Procurement Thinking for China

Many of you have seen here that coming to China just for low cost sourcing is not thinking maturely enough about China.  Let’s think about that a little more.

I paste part of an old post from the China Sourcing Blog as they have said it well.  Find the whole post here.

In our view, the key to taking full advantage of a broader spectrum of cost and feature innovation present in the Chinese market is to move from a customer-supplier model of price-based sourcing with strictly dictated specifications and standards to a partnership-based approach where the supplier takes an active part in the overall project and in specifications design. This would entail a structured and patient exchange of ideas, a deeper understanding of Chinese manufacturing practices and standards, and above all, an open mind from both the customer and the supplier. Commercial practices would also require modifications. Contract management with Chinese suppliers generally relies less on contract enforcement and more on relationship management, so many of the standard contractual clauses traditionally used by international procurement teams are either not applicable or not enforceable in China, and thus create unnecessary burdens on suppliers and ultimately increase the total costs of the contract.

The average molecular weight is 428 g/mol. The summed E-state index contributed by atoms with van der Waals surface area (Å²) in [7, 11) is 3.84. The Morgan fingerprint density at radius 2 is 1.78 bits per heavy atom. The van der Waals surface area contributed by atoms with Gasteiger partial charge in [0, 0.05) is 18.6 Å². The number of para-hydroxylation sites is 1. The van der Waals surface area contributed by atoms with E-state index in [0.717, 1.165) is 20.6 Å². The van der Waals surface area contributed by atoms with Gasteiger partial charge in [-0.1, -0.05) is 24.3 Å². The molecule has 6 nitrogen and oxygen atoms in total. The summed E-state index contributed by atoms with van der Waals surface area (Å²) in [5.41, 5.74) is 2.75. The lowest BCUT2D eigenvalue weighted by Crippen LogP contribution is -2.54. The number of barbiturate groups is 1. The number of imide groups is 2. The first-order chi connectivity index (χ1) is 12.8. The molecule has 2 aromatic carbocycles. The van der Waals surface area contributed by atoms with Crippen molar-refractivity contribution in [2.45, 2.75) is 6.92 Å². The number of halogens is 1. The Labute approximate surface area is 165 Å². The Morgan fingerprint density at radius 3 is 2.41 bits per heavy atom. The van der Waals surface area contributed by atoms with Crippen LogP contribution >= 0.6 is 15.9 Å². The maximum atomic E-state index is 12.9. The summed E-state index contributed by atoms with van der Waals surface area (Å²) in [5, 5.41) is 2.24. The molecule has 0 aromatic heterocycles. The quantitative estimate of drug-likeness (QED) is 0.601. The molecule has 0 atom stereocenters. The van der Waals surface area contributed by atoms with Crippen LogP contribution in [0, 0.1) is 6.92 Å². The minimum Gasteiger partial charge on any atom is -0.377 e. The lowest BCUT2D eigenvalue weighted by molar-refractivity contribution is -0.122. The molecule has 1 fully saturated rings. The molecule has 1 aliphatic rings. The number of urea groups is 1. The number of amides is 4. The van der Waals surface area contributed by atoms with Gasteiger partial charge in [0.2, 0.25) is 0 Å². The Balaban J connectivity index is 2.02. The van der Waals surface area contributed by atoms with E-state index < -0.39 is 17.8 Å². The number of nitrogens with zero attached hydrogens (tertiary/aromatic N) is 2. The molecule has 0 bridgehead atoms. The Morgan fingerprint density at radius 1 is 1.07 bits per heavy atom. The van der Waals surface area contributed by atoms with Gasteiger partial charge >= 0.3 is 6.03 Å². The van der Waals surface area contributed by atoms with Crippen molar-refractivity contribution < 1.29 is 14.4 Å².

Ultimately, a sophisticated foreign buyer of Chinese capital equipment will probably need to adopt a number of Chinese standards, practices and approaches – all without compromising quality, environmental and labour protection standards, or good governance.

China is a continent sized manufacturing base with from 0 to 30 years of maturity depending on where you are.  It should not be seen as all being the same. Some places could give you pretty low cost. Other places could give you pretty good professionalism.  Also, China is not what it was a few years ago. It is something more and less.
Finally, as they note above, the Chinese supplier is more sophisticated now and we need to involve them more as they are able.  We must further have a China contextualized system to maintain quality, trust, and progress over time.  Then the possibilities here can grow and bring great benefit far into the future even after China has ceased to be a low cost country.
What have you seen?
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Posted in: China, Sourcing

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